"It's a story within a story," Espinosa explains. "All five of us start out as street performers and then we put on this show under the Brooklyn Bridge." As the tale unfolds, Espinosa morphs into the character of Brooklyn, an orphan raised in Paris who travels to America in search of the father she never knew. Though the musical is structured as a fairy tale, that doesn't mean it's all sweetness and light. "It deals with homelessness, Vietnam War veterans, and drug addiction," says Espinosa. "It's also about the struggle with fame -- how people are hungry for it and what they'll do to keep it. The show definitely has some sad, tragic moments, but in the end, it's very uplifting and hopeful."
Espinosa has been with Brooklyn since its first developmental workshop, and she starred in an out-of-town tryout production in Denver last year. Originally from Southern California, she has been performing since the age of five; just prior to being cast in Brooklyn, she worked as an ensemble member in a live-action, stunt song and dance show called Spiderman Rocks at Universal Studios. ("Those were the days," she says wryly.) Now a resident of New York City, Espinosa made her Broadway debut in the hit musical Wicked as the standby for Elphaba, the misunderstood, green-complexioned young woman more commonly known as "The Wicked Witch of the West." She also understudied the role of Elphaba's sister, Nessarose, and went on in both parts several times.
"I'm so grateful that I had the opportunity to do Wicked before Brooklyn came to Broadway," she says. "It really prepared me for doing a show eight times a week, though it did make me a little more nervous and apprehensive about putting Brooklyn up. I'm emotionally invested in the show; I want people to like it and accept it. Every person involved in this project is passionate about it, and that really makes a huge difference."
The gestation of the musical has its own fairy tale quality. Co-creators Schoenfeld and McPherson first met in 1982, when McPherson recorded some of Schoenfeld's music. Almost a decade later, McPherson was out walking in Brooklyn Heights when she heard a voice she vaguely recognized; it was Schoenfeld, who was eking out a living as a homeless street performer. McPherson invited the struggling artist to come live with her family while he got back on his feet. Brooklyn The Musical is the duo's first artistic collaboration, heavily informed by Schoenfeld's real-life experience, which Espinosa believes is not uncommon amongst New York City's street performers. "You walk down the street or in the subway station and you hear these amazing voices," she says. "It's unbelievable how talented some people are, and they're just having a little trouble."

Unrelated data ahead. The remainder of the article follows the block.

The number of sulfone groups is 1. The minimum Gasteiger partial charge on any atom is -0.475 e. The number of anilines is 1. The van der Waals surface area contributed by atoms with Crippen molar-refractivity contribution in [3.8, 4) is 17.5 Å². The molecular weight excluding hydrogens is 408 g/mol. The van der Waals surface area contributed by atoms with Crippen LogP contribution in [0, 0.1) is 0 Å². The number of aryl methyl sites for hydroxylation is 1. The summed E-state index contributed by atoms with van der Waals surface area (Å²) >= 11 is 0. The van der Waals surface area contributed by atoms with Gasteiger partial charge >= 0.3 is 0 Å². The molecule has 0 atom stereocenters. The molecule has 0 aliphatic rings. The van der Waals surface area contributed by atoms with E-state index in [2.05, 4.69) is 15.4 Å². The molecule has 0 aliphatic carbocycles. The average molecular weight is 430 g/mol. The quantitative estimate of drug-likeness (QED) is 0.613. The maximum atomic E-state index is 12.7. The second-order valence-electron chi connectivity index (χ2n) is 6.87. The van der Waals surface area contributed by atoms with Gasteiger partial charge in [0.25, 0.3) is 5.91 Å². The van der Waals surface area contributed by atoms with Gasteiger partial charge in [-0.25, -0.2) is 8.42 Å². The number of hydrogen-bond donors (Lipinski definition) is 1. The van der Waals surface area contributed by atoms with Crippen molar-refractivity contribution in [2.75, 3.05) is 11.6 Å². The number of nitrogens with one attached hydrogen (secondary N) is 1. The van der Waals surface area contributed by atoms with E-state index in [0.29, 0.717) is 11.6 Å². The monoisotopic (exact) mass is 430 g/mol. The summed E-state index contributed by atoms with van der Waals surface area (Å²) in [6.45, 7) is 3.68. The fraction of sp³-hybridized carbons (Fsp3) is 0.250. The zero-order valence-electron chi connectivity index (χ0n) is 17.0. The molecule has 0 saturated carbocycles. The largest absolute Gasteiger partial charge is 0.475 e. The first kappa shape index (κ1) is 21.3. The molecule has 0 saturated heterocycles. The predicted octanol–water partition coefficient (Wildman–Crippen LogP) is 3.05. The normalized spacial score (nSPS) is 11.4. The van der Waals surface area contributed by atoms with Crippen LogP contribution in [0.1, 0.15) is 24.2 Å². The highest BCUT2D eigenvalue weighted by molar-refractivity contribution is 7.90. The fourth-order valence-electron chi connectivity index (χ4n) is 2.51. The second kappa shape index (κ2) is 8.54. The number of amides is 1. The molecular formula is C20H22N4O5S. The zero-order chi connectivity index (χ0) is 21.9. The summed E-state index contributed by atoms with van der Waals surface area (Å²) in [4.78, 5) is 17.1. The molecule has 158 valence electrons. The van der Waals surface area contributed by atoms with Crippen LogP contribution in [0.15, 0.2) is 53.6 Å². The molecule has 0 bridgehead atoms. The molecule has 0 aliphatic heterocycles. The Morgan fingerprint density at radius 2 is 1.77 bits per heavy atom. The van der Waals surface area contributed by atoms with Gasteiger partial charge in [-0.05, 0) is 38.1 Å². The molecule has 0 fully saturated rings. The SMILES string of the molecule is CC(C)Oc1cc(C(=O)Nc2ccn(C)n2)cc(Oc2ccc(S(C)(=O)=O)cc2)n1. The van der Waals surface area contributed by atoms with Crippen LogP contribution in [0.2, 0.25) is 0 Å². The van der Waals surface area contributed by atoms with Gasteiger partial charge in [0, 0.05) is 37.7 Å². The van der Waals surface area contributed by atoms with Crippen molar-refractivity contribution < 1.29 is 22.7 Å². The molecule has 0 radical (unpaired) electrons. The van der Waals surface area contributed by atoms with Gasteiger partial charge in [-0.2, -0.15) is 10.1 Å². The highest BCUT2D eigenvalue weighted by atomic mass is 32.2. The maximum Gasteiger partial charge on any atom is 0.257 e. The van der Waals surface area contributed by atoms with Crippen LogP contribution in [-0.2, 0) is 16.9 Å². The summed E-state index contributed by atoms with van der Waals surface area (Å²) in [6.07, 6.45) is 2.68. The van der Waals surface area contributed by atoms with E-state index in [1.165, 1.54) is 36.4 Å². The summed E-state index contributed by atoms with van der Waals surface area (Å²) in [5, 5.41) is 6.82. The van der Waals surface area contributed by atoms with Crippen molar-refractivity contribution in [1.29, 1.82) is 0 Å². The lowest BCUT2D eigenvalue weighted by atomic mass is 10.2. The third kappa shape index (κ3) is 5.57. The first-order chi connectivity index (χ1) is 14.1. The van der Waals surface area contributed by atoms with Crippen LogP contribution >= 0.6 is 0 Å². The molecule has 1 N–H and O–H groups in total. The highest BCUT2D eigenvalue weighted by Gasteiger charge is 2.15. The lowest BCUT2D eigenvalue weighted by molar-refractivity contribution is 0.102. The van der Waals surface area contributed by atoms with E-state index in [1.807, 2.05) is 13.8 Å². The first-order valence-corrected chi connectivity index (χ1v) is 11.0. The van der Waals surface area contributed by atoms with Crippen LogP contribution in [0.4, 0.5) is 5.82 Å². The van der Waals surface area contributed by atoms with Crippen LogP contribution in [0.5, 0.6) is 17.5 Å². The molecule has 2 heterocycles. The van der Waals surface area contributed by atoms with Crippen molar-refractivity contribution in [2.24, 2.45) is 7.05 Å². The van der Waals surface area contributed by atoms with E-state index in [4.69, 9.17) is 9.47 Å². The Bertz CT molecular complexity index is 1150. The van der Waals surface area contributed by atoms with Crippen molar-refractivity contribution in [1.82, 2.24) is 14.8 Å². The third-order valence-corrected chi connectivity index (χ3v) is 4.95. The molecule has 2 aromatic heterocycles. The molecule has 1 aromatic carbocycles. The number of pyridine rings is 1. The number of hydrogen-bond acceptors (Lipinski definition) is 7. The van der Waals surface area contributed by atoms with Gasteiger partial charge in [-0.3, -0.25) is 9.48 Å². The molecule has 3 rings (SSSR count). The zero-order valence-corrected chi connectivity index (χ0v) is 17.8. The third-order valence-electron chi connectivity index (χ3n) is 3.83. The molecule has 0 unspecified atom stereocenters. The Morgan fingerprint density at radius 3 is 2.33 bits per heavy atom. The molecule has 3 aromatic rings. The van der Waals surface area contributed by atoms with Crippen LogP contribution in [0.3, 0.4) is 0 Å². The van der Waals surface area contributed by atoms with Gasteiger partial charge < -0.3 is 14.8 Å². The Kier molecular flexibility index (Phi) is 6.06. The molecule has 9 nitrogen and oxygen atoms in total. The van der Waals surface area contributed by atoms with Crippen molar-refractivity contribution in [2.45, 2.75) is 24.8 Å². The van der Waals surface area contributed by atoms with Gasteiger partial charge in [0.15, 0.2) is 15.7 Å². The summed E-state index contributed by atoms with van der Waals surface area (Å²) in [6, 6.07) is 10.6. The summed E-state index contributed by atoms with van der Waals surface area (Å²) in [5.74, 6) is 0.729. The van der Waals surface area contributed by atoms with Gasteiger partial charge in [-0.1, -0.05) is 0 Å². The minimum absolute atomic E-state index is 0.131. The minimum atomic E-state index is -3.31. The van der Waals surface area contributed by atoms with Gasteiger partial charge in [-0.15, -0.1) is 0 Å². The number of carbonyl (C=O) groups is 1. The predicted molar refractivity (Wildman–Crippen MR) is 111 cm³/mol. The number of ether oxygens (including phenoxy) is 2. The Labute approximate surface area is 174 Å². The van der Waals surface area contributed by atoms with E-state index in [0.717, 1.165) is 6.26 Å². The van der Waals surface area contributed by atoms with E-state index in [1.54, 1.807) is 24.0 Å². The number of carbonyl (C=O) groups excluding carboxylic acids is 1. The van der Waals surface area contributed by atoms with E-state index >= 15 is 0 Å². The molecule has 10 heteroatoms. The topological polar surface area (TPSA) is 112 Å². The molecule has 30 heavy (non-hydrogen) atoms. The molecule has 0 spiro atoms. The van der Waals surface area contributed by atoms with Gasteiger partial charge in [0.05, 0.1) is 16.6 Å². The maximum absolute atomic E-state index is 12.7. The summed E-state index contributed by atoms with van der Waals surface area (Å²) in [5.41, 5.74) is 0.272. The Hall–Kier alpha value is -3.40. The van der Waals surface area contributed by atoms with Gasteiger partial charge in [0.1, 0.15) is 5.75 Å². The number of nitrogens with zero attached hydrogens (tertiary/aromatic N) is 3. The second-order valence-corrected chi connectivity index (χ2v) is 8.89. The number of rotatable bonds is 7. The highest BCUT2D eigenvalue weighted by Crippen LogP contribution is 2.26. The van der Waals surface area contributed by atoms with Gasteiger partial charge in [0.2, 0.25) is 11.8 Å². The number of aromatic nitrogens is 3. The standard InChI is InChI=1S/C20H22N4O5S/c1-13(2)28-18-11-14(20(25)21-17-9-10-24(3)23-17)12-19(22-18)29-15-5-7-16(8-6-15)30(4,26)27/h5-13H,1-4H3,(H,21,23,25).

Regarding Brooklyn's score, Espinosa couldn't be more enthusiastic. "The music is in a class all by itself," she says. "It's really different from anything else I've heard on Broadway. This music is radio-ready. You can enjoy it as pop, soul, R&B, or gospel." Her favorite number is "Once Upon a Time," a luscious pop ballad that takes full advantage of Espinosa's soaring voice. John McDaniel -- the show's musical supervisor, arranger, and orchestrator -- tailored the arrangement of the song to the singer's capabilities. "It's like a custom-made song, just for me," says Espinosa.
At the helm of Brooklyn is Jeff Calhoun, whose production of Big River with deaf and hearing actors earned the director near unanimous raves when it bowed on Broadway in the summer of 2003. "Jeff is very open and gracious," says Espinosa. "His policy is that the best idea wins. He has a great vision but he lets us really contribute. We're lucky to have him." Like Espinosa, Calhoun has been with the project since its first workshop. The same is true of the entire creative team and one of Espinosa's four co-stars, Karen Olivo. As for the rest of the cast, Ramona Keller came on board during the show's Denver run while Kevin Anderson started with the workshop, missed out on Denver, but is back for Broadway. Cleavant Derricks, the most recent addition to the company, has quickly become an integral part of it. "The experience of figuring out this new formula for the new group of five people has been amazing," says Espinosa. "It's loose, fun, and collaborative. It's like we're being paid to play."
Brooklyn The Musical has sometimes been compared to Rent, but Espinosa believes that's only because of the urban setting of both musicals. Brooklyn has a very different feel, and the actress offers these words of advice to potential theatergoers: "Come with an open heart, an open mind, and bring your imagination. You're going to have a good time."
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